Talk to Me: The Disconnect Between Business and IT

By Sourabh Hajela

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The disconnect between business and IT is often lamented. A lot is spoken and written about this chasm. Ostensibly, a lot is done to bridge it. Yet, most would agree the chasm still exists.

Conventional wisdom says the root cause of this problem is business and IT do not understand each other. Business does not understand what IT can do and IT does not get what the business wants done.

Granted, there is truth to this argument. However, I have yet to come across a business person who does not think IT can do wonders for their business. Similarly, I have not met an IT leader who does not think understanding the business is important to them.

With this keen desire, why are the two sides unable to understand each other? I believe the problem lies elsewhere. It is in the respective perceptions of the two sides on what “understanding” is and how to foster it.

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The very fact we speak of “business” and “IT” as separate entities is a glaring symptom of the lack of understanding of the fundamentals—on both sides.

The '80s brought about the dominance of the Japanese in manufacturing. We learned a key lesson from the Japanese manufacturing success: Manufacturing is a team sport.

It turns out not just manufacturing, but business is a team sport, too.

Business and IT are part of the same team. The former is the demand side of business. The latter is the supply or delivery side of the business. Together, they go to market and are either successful or fail. The fact remains it is the team, not its parts, that succeeds or fails.

The interaction between the members of the business team is not sequential. Business comes up with strategy. IT comes up with the solution once it is handed a business strategy. I disagree.

Members of the business team work together to create a strategy and stay together through execution. Because strategy is never “done” and execution lessons drive strategic “adjustments." Strategy and execution are part of the same process. They happen in multiple “learn-and-do” cycles.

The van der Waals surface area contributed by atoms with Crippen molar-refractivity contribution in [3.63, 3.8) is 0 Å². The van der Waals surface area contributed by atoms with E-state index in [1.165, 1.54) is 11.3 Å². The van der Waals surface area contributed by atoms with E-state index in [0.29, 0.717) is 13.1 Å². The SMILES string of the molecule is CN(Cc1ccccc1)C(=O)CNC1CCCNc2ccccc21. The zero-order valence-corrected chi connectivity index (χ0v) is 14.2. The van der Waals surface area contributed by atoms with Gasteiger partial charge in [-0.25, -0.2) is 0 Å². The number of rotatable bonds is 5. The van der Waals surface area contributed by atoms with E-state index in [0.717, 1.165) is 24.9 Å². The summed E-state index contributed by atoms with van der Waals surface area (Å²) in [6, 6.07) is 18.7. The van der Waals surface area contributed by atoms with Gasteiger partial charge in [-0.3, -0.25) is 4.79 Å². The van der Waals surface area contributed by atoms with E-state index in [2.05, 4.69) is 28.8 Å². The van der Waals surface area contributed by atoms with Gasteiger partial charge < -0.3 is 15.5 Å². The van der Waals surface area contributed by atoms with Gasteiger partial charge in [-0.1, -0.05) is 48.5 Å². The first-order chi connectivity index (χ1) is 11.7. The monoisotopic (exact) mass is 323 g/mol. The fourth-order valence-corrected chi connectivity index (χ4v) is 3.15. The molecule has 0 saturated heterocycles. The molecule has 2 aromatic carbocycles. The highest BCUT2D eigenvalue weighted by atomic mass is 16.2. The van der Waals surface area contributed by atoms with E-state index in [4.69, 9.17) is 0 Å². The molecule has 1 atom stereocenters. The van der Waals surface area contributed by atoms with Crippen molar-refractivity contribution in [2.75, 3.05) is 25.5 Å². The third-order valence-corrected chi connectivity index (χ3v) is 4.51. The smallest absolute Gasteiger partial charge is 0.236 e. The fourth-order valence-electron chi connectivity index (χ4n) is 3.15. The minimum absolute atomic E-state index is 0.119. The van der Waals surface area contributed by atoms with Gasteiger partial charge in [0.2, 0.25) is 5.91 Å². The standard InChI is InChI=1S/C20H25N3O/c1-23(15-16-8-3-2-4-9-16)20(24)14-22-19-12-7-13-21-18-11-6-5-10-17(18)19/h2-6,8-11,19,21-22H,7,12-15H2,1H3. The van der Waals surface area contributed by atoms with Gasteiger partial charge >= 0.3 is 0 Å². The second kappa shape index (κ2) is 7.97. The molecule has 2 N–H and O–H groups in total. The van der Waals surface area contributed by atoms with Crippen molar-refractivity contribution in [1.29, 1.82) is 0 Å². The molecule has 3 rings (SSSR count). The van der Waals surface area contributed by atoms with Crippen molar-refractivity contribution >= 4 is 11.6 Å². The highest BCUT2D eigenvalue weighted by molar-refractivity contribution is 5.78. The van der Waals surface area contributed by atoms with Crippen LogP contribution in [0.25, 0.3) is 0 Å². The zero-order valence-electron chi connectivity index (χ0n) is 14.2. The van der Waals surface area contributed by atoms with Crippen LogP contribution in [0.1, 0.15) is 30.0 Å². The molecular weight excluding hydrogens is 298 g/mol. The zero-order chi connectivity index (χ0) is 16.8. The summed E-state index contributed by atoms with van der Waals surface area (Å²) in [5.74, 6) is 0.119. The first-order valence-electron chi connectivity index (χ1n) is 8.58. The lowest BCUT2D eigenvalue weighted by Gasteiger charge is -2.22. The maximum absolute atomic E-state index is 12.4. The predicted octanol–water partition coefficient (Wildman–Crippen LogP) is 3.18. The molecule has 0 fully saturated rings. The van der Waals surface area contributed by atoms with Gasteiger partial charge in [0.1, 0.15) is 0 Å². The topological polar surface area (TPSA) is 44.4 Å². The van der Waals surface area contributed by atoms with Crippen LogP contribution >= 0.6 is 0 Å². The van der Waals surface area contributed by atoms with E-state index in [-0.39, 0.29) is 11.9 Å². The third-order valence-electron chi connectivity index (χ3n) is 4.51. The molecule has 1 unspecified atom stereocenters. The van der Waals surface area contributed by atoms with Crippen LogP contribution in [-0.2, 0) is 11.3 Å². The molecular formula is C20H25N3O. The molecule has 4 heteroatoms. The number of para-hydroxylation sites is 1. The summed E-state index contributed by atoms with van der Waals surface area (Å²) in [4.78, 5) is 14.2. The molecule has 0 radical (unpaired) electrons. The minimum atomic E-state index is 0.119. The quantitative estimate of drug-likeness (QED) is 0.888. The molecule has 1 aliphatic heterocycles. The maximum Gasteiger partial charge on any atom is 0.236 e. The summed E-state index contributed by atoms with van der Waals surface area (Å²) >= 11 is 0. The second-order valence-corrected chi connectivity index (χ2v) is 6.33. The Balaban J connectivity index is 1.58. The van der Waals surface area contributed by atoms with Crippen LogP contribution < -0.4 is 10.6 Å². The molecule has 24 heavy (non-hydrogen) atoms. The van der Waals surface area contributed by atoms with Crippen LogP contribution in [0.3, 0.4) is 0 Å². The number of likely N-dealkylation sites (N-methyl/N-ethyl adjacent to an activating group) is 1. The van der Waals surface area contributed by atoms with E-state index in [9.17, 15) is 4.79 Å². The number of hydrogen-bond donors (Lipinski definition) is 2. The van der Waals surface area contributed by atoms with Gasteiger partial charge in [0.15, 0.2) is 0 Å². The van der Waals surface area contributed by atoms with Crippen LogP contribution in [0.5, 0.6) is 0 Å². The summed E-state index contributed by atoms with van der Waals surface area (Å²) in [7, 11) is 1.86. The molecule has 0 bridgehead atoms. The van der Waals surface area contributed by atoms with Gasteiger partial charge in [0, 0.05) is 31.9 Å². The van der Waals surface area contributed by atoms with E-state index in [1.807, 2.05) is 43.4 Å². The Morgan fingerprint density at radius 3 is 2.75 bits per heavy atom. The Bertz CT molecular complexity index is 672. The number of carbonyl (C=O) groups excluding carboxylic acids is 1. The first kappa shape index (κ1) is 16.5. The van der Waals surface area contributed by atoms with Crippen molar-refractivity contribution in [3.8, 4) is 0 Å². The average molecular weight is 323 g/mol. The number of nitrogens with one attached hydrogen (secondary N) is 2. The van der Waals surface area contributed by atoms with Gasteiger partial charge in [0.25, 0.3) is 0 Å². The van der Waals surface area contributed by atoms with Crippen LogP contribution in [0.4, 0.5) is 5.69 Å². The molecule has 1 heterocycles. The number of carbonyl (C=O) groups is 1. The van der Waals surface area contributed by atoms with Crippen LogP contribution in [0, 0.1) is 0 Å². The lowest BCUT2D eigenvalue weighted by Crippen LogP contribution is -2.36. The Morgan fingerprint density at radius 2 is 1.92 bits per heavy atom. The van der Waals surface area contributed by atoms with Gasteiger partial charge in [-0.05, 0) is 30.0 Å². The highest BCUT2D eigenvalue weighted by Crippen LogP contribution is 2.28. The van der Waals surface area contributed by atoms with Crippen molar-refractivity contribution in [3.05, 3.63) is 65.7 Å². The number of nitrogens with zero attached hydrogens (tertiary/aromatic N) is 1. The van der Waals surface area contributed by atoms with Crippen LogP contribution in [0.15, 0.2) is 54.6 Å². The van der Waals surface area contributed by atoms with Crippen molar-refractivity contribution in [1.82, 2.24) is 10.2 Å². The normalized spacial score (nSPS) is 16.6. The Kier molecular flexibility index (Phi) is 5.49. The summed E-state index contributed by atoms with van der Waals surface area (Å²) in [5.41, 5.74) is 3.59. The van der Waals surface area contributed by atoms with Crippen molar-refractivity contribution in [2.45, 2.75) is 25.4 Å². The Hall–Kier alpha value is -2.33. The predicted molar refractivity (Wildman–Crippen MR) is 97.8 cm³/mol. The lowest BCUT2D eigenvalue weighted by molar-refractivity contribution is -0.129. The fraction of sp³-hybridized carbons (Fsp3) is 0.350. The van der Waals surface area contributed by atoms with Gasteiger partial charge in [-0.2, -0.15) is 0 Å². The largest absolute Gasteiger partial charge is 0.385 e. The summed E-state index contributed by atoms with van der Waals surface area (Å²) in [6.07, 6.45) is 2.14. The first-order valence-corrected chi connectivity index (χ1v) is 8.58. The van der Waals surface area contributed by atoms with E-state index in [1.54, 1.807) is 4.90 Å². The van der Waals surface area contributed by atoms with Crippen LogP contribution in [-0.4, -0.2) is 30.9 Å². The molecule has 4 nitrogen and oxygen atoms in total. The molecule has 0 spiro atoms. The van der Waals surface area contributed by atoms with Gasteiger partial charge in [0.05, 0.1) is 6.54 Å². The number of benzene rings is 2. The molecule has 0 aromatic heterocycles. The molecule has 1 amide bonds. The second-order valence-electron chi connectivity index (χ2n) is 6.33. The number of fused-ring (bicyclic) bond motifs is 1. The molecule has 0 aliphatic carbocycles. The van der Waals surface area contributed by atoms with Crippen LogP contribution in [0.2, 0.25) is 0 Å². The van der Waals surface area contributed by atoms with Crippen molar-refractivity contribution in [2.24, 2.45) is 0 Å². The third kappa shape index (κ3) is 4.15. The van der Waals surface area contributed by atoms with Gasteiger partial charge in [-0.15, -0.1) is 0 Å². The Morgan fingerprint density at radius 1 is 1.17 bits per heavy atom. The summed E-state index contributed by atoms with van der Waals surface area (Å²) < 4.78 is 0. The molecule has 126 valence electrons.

In this context, we must stop talking about business and IT “alignment” and start thinking about business and IT “fusion."

Language. Successful teams communicate well. Often, business and IT speak different languages. It is assumed the other side understands. Worse, there is chauvinism on both sides and an assumption the other should make an effort to learn their language.

To be successful, business and IT must talk the same language. I am not referring just to the vernacular. I am referring to everything that surrounds good communications. Good communications are timely. Good communications are two way: one must speak but one must listen. Good communications are less about speaking and more about understanding. Trust. Successful teams trust each other. Language is important. It is the foundation for good communications. However, it is a necessary, but not sufficient, condition for the success of the team.

Trust is the critical element for team sport. Because what you do not trust, you do not understand.

Do business and IT trust each other? Can they take each other on their word?

Business makes commitments without IT’s participation. Sometimes, these commitments change on a dime. Sometimes, IT is the scapegoat for commitments that have not been thought through and destined for failure from the get-go.